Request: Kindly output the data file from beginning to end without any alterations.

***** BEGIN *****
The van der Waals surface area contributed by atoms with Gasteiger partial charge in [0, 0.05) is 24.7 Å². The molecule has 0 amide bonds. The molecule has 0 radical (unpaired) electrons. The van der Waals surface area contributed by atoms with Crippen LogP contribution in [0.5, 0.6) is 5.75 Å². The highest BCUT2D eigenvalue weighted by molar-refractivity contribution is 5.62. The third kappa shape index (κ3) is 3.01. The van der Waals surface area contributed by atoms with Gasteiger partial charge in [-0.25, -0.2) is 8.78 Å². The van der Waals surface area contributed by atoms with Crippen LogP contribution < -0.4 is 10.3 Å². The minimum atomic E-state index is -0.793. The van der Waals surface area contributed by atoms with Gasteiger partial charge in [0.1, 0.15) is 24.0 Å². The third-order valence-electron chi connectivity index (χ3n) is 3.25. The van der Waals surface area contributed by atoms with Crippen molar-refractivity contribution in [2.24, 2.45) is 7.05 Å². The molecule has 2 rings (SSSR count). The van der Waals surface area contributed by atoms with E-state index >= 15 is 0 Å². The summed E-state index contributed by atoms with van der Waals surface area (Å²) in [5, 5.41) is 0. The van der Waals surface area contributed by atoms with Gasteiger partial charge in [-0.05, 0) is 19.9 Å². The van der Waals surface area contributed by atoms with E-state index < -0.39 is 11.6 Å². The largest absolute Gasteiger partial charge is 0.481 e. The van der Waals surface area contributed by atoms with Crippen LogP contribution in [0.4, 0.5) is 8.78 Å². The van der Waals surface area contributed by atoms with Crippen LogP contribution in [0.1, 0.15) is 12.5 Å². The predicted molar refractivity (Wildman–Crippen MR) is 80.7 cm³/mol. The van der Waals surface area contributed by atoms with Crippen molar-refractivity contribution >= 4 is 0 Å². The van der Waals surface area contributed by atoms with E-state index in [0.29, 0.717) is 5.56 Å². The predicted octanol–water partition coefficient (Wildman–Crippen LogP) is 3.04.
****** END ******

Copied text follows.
The van der Waals surface area contributed by atoms with Gasteiger partial charge in [0, 0.05) is 24.7 Å². The molecule has 0 amide bonds. The molecule has 0 radical (unpaired) electrons. The van der Waals surface area contributed by atoms with Crippen LogP contribution in [0.5, 0.6) is 5.75 Å². The highest BCUT2D eigenvalue weighted by molar-refractivity contribution is 5.62. The third kappa shape index (κ3) is 3.01. The van der Waals surface area contributed by atoms with Gasteiger partial charge in [-0.25, -0.2) is 8.78 Å². The van der Waals surface area contributed by atoms with Crippen LogP contribution < -0.4 is 10.3 Å². The minimum atomic E-state index is -0.793. The van der Waals surface area contributed by atoms with Gasteiger partial charge in [0.1, 0.15) is 24.0 Å². The third-order valence-electron chi connectivity index (χ3n) is 3.25. The van der Waals surface area contributed by atoms with Crippen molar-refractivity contribution in [2.24, 2.45) is 7.05 Å². The molecule has 2 rings (SSSR count). The van der Waals surface area contributed by atoms with E-state index >= 15 is 0 Å². The summed E-state index contributed by atoms with van der Waals surface area (Å²) in [5, 5.41) is 0. The van der Waals surface area contributed by atoms with Gasteiger partial charge in [-0.05, 0) is 19.9 Å². The van der Waals surface area contributed by atoms with E-state index < -0.39 is 11.6 Å². The largest absolute Gasteiger partial charge is 0.481 e. The van der Waals surface area contributed by atoms with Crippen LogP contribution in [0.4, 0.5) is 8.78 Å². The van der Waals surface area contributed by atoms with Crippen LogP contribution in [0.1, 0.15) is 12.5 Å². The predicted molar refractivity (Wildman–Crippen MR) is 80.7 cm³/mol. The van der Waals surface area contributed by atoms with Crippen molar-refractivity contribution >= 4 is 0 Å². The van der Waals surface area contributed by atoms with E-state index in [0.29, 0.717) is 5.56 Å². The predicted octanol–water partition coefficient (Wildman–Crippen LogP) is 3.04.